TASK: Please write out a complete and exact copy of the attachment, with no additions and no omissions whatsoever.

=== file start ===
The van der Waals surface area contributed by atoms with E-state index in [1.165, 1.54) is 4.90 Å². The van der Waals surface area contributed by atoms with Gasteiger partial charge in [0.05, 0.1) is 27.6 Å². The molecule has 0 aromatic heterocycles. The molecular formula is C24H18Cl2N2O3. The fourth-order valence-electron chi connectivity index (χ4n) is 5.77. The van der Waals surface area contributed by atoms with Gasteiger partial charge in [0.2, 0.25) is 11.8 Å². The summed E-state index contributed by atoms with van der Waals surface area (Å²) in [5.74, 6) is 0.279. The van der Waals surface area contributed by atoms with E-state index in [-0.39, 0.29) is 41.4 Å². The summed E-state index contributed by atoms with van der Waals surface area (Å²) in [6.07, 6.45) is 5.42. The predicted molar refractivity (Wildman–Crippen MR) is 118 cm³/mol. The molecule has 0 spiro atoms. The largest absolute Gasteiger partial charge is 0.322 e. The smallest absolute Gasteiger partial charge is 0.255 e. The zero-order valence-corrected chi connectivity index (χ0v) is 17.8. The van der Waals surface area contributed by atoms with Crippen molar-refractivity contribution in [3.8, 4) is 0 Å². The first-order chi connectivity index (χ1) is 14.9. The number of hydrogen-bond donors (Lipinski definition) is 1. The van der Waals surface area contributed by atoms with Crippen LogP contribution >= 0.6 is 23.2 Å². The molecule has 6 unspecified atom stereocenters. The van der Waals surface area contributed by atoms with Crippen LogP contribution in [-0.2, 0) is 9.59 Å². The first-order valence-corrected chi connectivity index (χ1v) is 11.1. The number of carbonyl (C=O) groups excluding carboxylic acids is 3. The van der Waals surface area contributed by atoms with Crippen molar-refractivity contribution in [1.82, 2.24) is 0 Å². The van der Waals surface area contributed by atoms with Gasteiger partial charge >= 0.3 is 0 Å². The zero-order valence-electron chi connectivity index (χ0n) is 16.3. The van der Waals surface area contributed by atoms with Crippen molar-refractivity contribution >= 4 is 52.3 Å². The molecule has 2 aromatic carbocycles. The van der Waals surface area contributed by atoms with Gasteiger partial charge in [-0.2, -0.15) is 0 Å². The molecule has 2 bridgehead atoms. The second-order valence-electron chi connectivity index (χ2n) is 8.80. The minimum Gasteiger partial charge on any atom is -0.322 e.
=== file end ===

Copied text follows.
The van der Waals surface area contributed by atoms with E-state index in [1.165, 1.54) is 4.90 Å². The van der Waals surface area contributed by atoms with Gasteiger partial charge in [0.05, 0.1) is 27.6 Å². The molecule has 0 aromatic heterocycles. The molecular formula is C24H18Cl2N2O3. The fourth-order valence-electron chi connectivity index (χ4n) is 5.77. The van der Waals surface area contributed by atoms with Gasteiger partial charge in [0.2, 0.25) is 11.8 Å². The summed E-state index contributed by atoms with van der Waals surface area (Å²) in [5.74, 6) is 0.279. The van der Waals surface area contributed by atoms with E-state index in [-0.39, 0.29) is 41.4 Å². The summed E-state index contributed by atoms with van der Waals surface area (Å²) in [6.07, 6.45) is 5.42. The predicted molar refractivity (Wildman–Crippen MR) is 118 cm³/mol. The molecule has 0 spiro atoms. The largest absolute Gasteiger partial charge is 0.322 e. The smallest absolute Gasteiger partial charge is 0.255 e. The zero-order valence-corrected chi connectivity index (χ0v) is 17.8. The van der Waals surface area contributed by atoms with Crippen molar-refractivity contribution in [3.8, 4) is 0 Å². The first-order chi connectivity index (χ1) is 14.9. The number of hydrogen-bond donors (Lipinski definition) is 1. The van der Waals surface area contributed by atoms with Crippen LogP contribution >= 0.6 is 23.2 Å². The molecule has 6 unspecified atom stereocenters. The van der Waals surface area contributed by atoms with Crippen LogP contribution in [-0.2, 0) is 9.59 Å². The first-order valence-corrected chi connectivity index (χ1v) is 11.1. The number of carbonyl (C=O) groups excluding carboxylic acids is 3. The van der Waals surface area contributed by atoms with Crippen molar-refractivity contribution in [1.82, 2.24) is 0 Å². The van der Waals surface area contributed by atoms with Gasteiger partial charge >= 0.3 is 0 Å². The zero-order valence-electron chi connectivity index (χ0n) is 16.3. The van der Waals surface area contributed by atoms with Crippen molar-refractivity contribution >= 4 is 52.3 Å². The molecule has 2 aromatic carbocycles. The van der Waals surface area contributed by atoms with Gasteiger partial charge in [-0.2, -0.15) is 0 Å². The molecule has 2 bridgehead atoms. The second-order valence-electron chi connectivity index (χ2n) is 8.80. The minimum Gasteiger partial charge on any atom is -0.322 e.